Dental caries is the most prevalent global disease. Traditional procedures entail using electric drills to remove decaying regions of the tooth before filling. A local anesthetic is usually administered to prevent pain during the treatment. Traditional treatments are usually expensive and necessitate highly skilled dental health staff, access to electricity, and proper gear. These issues may limit access to service supply, particularly in undeveloped areas.
At Restoration Smiles: Adult & Pediatric Dentistry, we perform Atraumatic Restorative Treatment (ART) as a different way to treat dental decay that involves removing decaying tissue with hand devices alone, usually without using anesthesia (injected painkiller) or electrical equipment.
What to Expect During Atraumatic Restorative Treatment?
ART is a minimally intrusive strategy to both prevent and treat dental cavities. It is divided into two parts: sealing caries-prone pits and fissures and repairing cavitated dentin lesions with sealant restorations. Using finger pressure, an Atraumatic Restorative Treatment sealer is applied using a high-viscosity glass ionomer pressed into the pits and cracks. Hand devices remove soft, demineralized carious tooth tissue during an Atraumatic Restorative Treatment restoration. This is followed by filling the cavity with an adhesive dental substance, which plugs any leftover pits and cracks.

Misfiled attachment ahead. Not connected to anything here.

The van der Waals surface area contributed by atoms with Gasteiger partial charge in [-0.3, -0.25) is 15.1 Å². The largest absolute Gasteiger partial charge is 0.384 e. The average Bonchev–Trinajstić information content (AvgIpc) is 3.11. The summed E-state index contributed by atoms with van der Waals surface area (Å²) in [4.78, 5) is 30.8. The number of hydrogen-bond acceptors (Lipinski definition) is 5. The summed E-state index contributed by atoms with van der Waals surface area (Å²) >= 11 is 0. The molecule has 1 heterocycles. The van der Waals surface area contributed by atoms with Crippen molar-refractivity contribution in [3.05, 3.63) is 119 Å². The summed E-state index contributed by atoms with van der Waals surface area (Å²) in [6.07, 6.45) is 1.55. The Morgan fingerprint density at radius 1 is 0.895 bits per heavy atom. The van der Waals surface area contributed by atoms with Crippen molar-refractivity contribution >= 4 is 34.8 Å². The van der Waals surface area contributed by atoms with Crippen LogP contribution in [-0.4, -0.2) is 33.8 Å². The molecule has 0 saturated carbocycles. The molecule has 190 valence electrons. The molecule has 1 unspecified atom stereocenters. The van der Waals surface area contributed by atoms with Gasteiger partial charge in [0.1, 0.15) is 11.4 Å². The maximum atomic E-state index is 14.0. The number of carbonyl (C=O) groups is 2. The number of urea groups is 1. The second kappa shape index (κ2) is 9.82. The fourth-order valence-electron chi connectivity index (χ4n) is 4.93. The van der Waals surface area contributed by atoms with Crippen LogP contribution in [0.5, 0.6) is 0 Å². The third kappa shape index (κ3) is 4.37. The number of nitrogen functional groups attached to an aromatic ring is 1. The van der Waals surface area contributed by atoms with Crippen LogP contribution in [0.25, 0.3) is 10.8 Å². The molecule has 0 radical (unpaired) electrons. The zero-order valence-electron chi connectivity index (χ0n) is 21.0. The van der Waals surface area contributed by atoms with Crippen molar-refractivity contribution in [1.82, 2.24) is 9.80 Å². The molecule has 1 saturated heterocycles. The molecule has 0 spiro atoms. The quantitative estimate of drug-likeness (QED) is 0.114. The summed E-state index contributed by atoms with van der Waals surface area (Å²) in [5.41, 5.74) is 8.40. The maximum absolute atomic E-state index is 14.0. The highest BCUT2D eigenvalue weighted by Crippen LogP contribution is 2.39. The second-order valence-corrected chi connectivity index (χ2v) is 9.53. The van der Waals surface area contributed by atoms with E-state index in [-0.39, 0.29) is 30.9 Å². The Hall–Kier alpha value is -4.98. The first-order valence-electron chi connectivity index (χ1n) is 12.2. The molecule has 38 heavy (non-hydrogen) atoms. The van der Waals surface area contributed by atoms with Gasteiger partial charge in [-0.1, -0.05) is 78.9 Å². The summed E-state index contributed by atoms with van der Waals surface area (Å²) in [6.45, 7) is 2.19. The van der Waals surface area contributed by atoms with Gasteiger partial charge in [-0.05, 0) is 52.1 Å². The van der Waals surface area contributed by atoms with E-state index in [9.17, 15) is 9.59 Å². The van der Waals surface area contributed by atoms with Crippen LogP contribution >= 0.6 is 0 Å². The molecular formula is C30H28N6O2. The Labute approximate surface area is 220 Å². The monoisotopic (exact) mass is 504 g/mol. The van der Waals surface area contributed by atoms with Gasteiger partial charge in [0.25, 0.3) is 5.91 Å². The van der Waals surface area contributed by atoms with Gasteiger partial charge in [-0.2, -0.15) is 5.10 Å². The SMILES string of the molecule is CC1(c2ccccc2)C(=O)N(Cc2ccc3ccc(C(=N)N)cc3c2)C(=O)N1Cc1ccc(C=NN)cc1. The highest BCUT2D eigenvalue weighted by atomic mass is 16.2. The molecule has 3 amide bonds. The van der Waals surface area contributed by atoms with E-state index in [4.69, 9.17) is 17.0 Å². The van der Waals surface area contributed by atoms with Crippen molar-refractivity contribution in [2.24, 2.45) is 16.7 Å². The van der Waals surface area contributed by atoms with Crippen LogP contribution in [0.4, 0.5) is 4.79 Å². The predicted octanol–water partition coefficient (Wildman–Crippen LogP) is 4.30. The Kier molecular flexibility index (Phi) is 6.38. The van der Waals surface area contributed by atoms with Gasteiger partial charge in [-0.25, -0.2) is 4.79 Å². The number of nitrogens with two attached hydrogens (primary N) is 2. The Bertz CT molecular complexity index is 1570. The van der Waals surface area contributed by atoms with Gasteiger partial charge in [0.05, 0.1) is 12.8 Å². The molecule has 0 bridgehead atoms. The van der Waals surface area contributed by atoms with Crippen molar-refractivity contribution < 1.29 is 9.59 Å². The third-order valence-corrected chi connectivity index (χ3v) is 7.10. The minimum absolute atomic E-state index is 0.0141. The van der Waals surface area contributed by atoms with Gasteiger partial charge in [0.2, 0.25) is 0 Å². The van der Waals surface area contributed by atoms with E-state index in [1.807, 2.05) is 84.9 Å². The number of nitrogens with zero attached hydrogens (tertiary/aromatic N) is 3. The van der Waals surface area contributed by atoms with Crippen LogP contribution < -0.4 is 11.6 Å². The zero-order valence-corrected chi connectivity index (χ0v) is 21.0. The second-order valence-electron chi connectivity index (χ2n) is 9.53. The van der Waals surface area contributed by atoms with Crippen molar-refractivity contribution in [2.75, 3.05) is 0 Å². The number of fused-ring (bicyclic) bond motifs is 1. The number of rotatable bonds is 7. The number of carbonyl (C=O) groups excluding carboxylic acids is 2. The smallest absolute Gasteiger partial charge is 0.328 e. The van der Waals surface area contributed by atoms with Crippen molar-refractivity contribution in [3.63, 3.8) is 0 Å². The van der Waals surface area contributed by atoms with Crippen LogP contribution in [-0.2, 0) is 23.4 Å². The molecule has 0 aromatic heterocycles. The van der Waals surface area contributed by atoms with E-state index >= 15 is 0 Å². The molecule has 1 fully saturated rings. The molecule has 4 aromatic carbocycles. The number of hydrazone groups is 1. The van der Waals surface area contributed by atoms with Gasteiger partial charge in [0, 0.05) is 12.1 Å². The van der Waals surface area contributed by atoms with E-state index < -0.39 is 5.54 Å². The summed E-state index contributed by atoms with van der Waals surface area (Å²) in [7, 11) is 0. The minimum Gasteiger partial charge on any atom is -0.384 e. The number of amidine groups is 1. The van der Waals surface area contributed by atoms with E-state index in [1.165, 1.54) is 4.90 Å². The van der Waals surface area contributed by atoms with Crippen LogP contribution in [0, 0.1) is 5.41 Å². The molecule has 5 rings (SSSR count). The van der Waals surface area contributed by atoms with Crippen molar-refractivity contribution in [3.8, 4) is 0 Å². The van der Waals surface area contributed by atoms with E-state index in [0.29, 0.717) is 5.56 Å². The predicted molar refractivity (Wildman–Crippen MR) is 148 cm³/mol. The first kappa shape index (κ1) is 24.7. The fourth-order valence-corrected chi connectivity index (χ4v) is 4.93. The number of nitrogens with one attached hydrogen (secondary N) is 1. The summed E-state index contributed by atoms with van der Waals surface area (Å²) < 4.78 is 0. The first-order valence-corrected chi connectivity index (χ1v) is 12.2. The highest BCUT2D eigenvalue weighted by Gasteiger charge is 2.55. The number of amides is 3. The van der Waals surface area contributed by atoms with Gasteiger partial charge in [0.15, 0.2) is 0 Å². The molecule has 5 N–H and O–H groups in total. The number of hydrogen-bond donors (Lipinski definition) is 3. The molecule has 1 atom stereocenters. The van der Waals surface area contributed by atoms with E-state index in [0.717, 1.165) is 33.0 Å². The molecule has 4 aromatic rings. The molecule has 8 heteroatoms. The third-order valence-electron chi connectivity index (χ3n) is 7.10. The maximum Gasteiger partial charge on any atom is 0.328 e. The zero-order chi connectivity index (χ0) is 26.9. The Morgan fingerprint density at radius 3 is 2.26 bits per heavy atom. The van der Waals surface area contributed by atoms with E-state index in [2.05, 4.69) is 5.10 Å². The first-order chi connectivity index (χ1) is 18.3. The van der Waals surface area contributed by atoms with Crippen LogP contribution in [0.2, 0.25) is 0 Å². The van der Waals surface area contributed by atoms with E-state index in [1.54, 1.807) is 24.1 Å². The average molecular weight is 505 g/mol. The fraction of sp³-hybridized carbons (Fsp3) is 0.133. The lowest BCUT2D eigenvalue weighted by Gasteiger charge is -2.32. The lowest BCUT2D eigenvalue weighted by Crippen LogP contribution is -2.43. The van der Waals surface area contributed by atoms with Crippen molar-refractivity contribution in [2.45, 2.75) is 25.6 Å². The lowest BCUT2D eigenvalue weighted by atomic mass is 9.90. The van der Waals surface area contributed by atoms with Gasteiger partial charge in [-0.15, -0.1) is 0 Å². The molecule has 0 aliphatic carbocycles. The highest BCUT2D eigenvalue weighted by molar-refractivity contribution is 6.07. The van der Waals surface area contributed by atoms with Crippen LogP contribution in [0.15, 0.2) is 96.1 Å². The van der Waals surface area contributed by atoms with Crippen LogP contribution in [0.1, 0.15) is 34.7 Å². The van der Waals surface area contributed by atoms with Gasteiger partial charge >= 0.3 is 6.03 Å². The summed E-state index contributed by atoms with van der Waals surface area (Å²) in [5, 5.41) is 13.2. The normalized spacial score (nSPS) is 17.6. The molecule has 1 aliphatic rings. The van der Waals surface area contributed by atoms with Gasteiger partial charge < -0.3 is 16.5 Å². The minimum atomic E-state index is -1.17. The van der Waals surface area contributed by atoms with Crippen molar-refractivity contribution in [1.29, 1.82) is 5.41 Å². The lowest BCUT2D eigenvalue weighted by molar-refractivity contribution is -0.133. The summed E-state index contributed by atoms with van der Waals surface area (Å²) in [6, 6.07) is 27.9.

Benefits of Atraumatic Restorative Treatment
Atraumatic Restorative Treatment is considered a conservative treatment not only because it eliminates decaying tissue using hand devices, so preserving as much dental structure as possible, but also because it prevents pulp irritation and minimizes patient discomfort. Atraumatic Restorative Treatment can treat minor, medium, and deep cavities caused by dental caries (where decay has not reached the tooth nerve or dental pulp).
Decaying tissue is removed from shallow/medium-sized cavities until all soft tissue is removed and more rigid tissue is reached. The decay must be carefully removed in deeper cavities to prevent it from getting to the tooth's pulp. The hollow floor should be left with soft tissue. The depth of the cavity and the possibility of reaching the tooth's pulp (the nerve is sometimes exposed when deep cavities are accessed with rotary burs or vigorously with hand instruments, compromising the tooth's vitality) influence the decision on how much decay to remove (whether to remove decay from firm dentine or stop when soft dentine has been reached).
The Atraumatic Restorative Treatment (ART) exemplifies the minimal intervention dental caries control paradigm. It varies from other instances of minimally invasive treatments in theory. This implies that the term 'ART' should be used following its original meaning in future communication. Visit Restoration Smiles: Adult & Pediatric Dentistry at 2 Coolidge St, Suite 202, Hudson, MA 01749, or call (508) 658-0661 for the best dental care.